At the same time, as Meins correctly points out, about half of the maltreated children seem not to show disorganisation. Some children may be less susceptible to the social environment, for better and for worse, for example because of their genetic make-up (Bakermans-Kranenburg & Van IJzendoorn, 2015). This might explain why some children remain relatively unruffled. It is however dangerous to suggest that ‘the child’s genetically specified characteristics may trigger maltreatment in the parent’. We would demand a very high standard of evidence for a claim like this, and indeed this interpretation, which is based on one study of adolescents, diverges from the cautious way in which the study’s authors discussed the finding in the original report (Fisher et al., 2016).
Perhaps most importantly, we are surprised that Meins makes the unsubstantiated claim that placing emphasis on attachment is not helping anyone. Attachment theory and research has given rise not only to important findings concerning early parent–child relationships but also to a wide range of interventions, many of which appear to be helpful. If the target is policy makers’ over-extending and misunderstanding research, we are of course fully supportive. But let’s not throw the baby (decades of careful research) out with the bathwater. That won’t help anyone.
Marinus van IJzendoorn
Leiden University, The Netherlands
Pasco Fearon, Marian Bakermans-Kranenburg
Bakermans-Kranenburg, M.J. & Van IJzendoorn, M.H. (2015). The hidden efficacy of interventions: Gene x Environment experiments from a differential susceptibility perspective. Annual Review of Psychology, 66, 381-409. DOI: 10.1146/annurev-psych-010814-015407
Fearon, R.M.P., Bakermans-Kranenburg, M.J., Van IJzendoorn, M.H., Lapsley, A., & Roisman, G.I. (2010). The significance of insecure attachment and disorganization in the development of children’s externalizing behavior: A meta-analytic study. Child Development, 81, 435-456. doi:10.1111/j.1467-8624.2009.01405.x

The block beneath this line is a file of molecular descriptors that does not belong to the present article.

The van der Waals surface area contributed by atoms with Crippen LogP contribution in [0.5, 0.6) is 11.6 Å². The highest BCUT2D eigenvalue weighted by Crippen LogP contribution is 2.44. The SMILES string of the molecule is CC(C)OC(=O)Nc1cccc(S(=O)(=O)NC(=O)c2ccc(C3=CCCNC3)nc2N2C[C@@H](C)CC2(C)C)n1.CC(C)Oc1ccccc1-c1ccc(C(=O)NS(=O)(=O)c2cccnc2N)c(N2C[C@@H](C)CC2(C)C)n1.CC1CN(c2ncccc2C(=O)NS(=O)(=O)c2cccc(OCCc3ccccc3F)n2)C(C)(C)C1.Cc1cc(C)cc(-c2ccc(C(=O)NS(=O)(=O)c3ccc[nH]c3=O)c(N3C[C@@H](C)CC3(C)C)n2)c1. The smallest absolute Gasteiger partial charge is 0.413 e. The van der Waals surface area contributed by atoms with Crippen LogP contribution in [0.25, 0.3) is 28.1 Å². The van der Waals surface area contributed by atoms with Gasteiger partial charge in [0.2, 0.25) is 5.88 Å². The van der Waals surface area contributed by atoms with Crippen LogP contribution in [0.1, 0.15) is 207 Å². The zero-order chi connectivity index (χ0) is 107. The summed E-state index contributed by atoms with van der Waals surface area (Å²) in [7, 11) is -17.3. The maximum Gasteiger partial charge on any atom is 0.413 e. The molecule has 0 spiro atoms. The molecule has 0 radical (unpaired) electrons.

Fisher, H.L. et al. (2015). Measuring adolescents’ exposure to victimization: The Environmental Risk (E-Risk) Longitudinal Twin Study. Developmental Psychopathology, 27, 1399–1416. doi:10.1017/S0954579415000838.
Groh, A.M., Fearon, R.P., Bakermans-Kranenburg, M.J., Van IJzendoorn, M.H., Steele, R.D., Roisman, G.I. (2014) The significance of attachment security for children’s social competence with peers: a meta-analytic study. Attachment & Human Development, 16, 103-136. doi.org/10.1080/14616734.2014.883636
Groh, A.M., Fearon, R.M.P., Van IJzendoorn, M.H., Bakermans-Kranenburg, M.J., & Roisman, G.I. (in press). Attachment in the Early Life Course: Meta-Analytic Evidence for its Role in Socio-Emotional Development. Child Development Perspectives.
Rietveld, C.A. et al. (2014). Replicability and Robustness of Genome- Wide-Association Studies for Behavioral Traits. Psychological Science, 25, 1975-1986. DOI: 10.1177/0956797614545132
Verhage, M.L., Schuengel, C., Madigan, S., Fearon, R.M., Oosterman, M., Cassiba, R., Bakermans-Kranenburg, M.J., van IJzendoorn, M.H. (2016). Narrowing the transmission gap: A systhesis of three decades of research on intergenerational transmission of attachment. Psychological Bulletin 142 (4), 337-366. http://dx.doi.org/10.1037/bul0000038
We were disappointed by some of the content of Elizabeth Meins’s article in January’s edition of The Psychologist, in which she suggested that the predictive power of attachment is overrated and resilience is underrated. Professor Meins accuses others of over-simplifying issues around attachment. However, she herself wrote something of an over-simplification on p.24 – ‘Other genotypes act via environmental circumstances such as parenting – the child’s genetically specified characteristics may trigger maltreatment in the parent.’ The meaning is clear: it suggests that children are sometimes the cause of their own maltreatment.
Pausing for a moment, the word ‘maltreatment’ could mean any number of things, from outright abuse to much smaller everyday slippage from optimal parenting, and what parent hasn’t experienced that? In the latter case, we haven’t really got a problem with the suggestion that a parent reacts to what a child does, although we don’t think we need to assume the child’s genetic make-up is the root cause. Parents can react badly to children’s bad behaviour, but children’s bad behaviour can arise out of a host of things, including parents’ own behaviour. There is no need to invoke the child’s genetic make-up. Professor Meins doesn’t provide any evidence to support the assertion about genetic make-up in any case.